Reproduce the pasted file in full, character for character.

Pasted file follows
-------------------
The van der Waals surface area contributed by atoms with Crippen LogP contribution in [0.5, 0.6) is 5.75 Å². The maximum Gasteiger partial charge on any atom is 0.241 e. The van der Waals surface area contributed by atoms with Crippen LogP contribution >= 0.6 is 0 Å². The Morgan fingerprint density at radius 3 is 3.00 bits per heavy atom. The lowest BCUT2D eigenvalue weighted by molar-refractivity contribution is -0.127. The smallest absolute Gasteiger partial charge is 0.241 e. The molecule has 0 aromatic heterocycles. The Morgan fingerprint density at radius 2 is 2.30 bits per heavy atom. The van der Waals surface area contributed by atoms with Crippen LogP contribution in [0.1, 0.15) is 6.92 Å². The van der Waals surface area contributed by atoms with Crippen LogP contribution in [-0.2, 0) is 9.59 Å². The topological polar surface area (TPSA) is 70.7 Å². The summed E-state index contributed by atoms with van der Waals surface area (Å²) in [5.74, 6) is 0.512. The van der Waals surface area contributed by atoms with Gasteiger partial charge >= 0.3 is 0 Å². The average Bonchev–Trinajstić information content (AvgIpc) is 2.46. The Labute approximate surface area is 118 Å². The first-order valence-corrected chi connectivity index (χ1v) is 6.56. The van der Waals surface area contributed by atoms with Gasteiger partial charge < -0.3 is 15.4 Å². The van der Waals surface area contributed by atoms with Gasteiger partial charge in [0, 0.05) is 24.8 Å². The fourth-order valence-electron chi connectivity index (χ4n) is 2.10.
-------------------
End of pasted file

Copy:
The van der Waals surface area contributed by atoms with Crippen LogP contribution in [0.5, 0.6) is 5.75 Å². The maximum Gasteiger partial charge on any atom is 0.241 e. The van der Waals surface area contributed by atoms with Crippen LogP contribution >= 0.6 is 0 Å². The Morgan fingerprint density at radius 3 is 3.00 bits per heavy atom. The lowest BCUT2D eigenvalue weighted by molar-refractivity contribution is -0.127. The smallest absolute Gasteiger partial charge is 0.241 e. The molecule has 0 aromatic heterocycles. The Morgan fingerprint density at radius 2 is 2.30 bits per heavy atom. The van der Waals surface area contributed by atoms with Crippen LogP contribution in [0.1, 0.15) is 6.92 Å². The van der Waals surface area contributed by atoms with Crippen LogP contribution in [-0.2, 0) is 9.59 Å². The topological polar surface area (TPSA) is 70.7 Å². The summed E-state index contributed by atoms with van der Waals surface area (Å²) in [5.74, 6) is 0.512. The van der Waals surface area contributed by atoms with Gasteiger partial charge >= 0.3 is 0 Å². The average Bonchev–Trinajstić information content (AvgIpc) is 2.46. The Labute approximate surface area is 118 Å². The first-order valence-corrected chi connectivity index (χ1v) is 6.56. The van der Waals surface area contributed by atoms with Gasteiger partial charge < -0.3 is 15.4 Å². The van der Waals surface area contributed by atoms with Gasteiger partial charge in [0, 0.05) is 24.8 Å². The fourth-order valence-electron chi connectivity index (χ4n) is 2.10.